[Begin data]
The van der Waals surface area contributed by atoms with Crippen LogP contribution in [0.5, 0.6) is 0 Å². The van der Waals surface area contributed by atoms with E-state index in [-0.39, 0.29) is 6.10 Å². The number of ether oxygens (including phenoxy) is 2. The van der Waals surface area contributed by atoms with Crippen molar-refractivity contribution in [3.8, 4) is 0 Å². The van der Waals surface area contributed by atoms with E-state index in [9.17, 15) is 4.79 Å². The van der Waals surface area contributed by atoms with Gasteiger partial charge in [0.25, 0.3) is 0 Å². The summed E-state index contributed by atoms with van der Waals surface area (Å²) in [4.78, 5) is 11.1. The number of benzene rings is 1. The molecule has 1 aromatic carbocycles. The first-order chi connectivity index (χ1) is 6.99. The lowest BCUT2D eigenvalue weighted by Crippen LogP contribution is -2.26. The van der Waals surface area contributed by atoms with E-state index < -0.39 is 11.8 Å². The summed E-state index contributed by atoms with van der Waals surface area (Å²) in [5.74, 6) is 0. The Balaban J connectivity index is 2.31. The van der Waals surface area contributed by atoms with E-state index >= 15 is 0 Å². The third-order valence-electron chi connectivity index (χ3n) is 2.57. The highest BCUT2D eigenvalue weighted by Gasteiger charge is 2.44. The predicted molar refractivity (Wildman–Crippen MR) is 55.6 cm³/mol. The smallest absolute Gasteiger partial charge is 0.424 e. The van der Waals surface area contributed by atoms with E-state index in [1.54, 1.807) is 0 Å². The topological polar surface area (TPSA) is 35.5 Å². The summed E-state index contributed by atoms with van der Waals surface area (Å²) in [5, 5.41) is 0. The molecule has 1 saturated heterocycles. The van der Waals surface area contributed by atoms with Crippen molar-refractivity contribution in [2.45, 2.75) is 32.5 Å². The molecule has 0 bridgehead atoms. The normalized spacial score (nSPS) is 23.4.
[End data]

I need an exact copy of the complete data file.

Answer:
The van der Waals surface area contributed by atoms with Crippen LogP contribution in [0.5, 0.6) is 0 Å². The van der Waals surface area contributed by atoms with E-state index in [-0.39, 0.29) is 6.10 Å². The number of ether oxygens (including phenoxy) is 2. The van der Waals surface area contributed by atoms with Crippen molar-refractivity contribution in [3.8, 4) is 0 Å². The van der Waals surface area contributed by atoms with E-state index in [9.17, 15) is 4.79 Å². The van der Waals surface area contributed by atoms with Gasteiger partial charge in [0.25, 0.3) is 0 Å². The summed E-state index contributed by atoms with van der Waals surface area (Å²) in [4.78, 5) is 11.1. The number of benzene rings is 1. The molecule has 1 aromatic carbocycles. The first-order chi connectivity index (χ1) is 6.99. The lowest BCUT2D eigenvalue weighted by Crippen LogP contribution is -2.26. The van der Waals surface area contributed by atoms with E-state index < -0.39 is 11.8 Å². The summed E-state index contributed by atoms with van der Waals surface area (Å²) in [5.74, 6) is 0. The Balaban J connectivity index is 2.31. The van der Waals surface area contributed by atoms with E-state index >= 15 is 0 Å². The third-order valence-electron chi connectivity index (χ3n) is 2.57. The highest BCUT2D eigenvalue weighted by Gasteiger charge is 2.44. The predicted molar refractivity (Wildman–Crippen MR) is 55.6 cm³/mol. The smallest absolute Gasteiger partial charge is 0.424 e. The van der Waals surface area contributed by atoms with E-state index in [1.54, 1.807) is 0 Å². The topological polar surface area (TPSA) is 35.5 Å². The summed E-state index contributed by atoms with van der Waals surface area (Å²) in [5, 5.41) is 0. The molecule has 1 saturated heterocycles. The van der Waals surface area contributed by atoms with Crippen molar-refractivity contribution in [2.45, 2.75) is 32.5 Å². The molecule has 0 bridgehead atoms. The normalized spacial score (nSPS) is 23.4.